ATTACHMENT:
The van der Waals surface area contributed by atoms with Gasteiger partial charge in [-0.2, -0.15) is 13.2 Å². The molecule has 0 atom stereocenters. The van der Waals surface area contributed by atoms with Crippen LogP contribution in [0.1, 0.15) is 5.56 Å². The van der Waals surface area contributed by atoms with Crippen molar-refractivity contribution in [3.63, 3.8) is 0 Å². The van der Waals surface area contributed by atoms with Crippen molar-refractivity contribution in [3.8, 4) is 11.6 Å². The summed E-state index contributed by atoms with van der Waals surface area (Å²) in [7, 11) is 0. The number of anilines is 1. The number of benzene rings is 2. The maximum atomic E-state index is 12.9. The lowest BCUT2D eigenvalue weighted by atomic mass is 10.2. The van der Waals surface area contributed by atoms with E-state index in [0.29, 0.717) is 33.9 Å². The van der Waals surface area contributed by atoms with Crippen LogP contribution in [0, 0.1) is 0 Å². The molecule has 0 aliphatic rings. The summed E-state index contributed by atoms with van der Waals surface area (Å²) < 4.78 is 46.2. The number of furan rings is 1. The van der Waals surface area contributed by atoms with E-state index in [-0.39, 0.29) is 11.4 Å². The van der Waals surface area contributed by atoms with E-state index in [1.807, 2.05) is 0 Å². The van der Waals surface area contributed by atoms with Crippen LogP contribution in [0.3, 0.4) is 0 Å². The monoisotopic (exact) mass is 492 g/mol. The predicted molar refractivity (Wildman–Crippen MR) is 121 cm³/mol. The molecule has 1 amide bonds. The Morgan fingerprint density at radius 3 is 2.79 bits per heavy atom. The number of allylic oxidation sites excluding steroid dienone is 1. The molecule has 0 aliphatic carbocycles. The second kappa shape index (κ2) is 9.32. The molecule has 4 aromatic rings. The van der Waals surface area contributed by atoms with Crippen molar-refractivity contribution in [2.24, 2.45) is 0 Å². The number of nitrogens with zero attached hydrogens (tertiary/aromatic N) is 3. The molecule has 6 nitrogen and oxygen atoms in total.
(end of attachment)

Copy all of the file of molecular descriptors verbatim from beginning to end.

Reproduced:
The van der Waals surface area contributed by atoms with Gasteiger partial charge in [-0.2, -0.15) is 13.2 Å². The molecule has 0 atom stereocenters. The van der Waals surface area contributed by atoms with Crippen LogP contribution in [0.1, 0.15) is 5.56 Å². The van der Waals surface area contributed by atoms with Crippen molar-refractivity contribution in [3.63, 3.8) is 0 Å². The van der Waals surface area contributed by atoms with Crippen molar-refractivity contribution in [3.8, 4) is 11.6 Å². The summed E-state index contributed by atoms with van der Waals surface area (Å²) in [7, 11) is 0. The number of anilines is 1. The number of benzene rings is 2. The maximum atomic E-state index is 12.9. The lowest BCUT2D eigenvalue weighted by atomic mass is 10.2. The van der Waals surface area contributed by atoms with E-state index in [0.29, 0.717) is 33.9 Å². The van der Waals surface area contributed by atoms with Crippen LogP contribution in [0, 0.1) is 0 Å². The molecule has 0 aliphatic rings. The summed E-state index contributed by atoms with van der Waals surface area (Å²) < 4.78 is 46.2. The number of furan rings is 1. The van der Waals surface area contributed by atoms with E-state index in [-0.39, 0.29) is 11.4 Å². The van der Waals surface area contributed by atoms with E-state index in [1.807, 2.05) is 0 Å². The van der Waals surface area contributed by atoms with Crippen LogP contribution in [0.3, 0.4) is 0 Å². The monoisotopic (exact) mass is 492 g/mol. The predicted molar refractivity (Wildman–Crippen MR) is 121 cm³/mol. The molecule has 1 amide bonds. The Morgan fingerprint density at radius 3 is 2.79 bits per heavy atom. The number of allylic oxidation sites excluding steroid dienone is 1. The molecule has 0 aliphatic carbocycles. The second kappa shape index (κ2) is 9.32. The molecule has 4 aromatic rings. The van der Waals surface area contributed by atoms with Crippen molar-refractivity contribution in [2.24, 2.45) is 0 Å². The number of nitrogens with zero attached hydrogens (tertiary/aromatic N) is 3. The molecule has 6 nitrogen and oxygen atoms in total.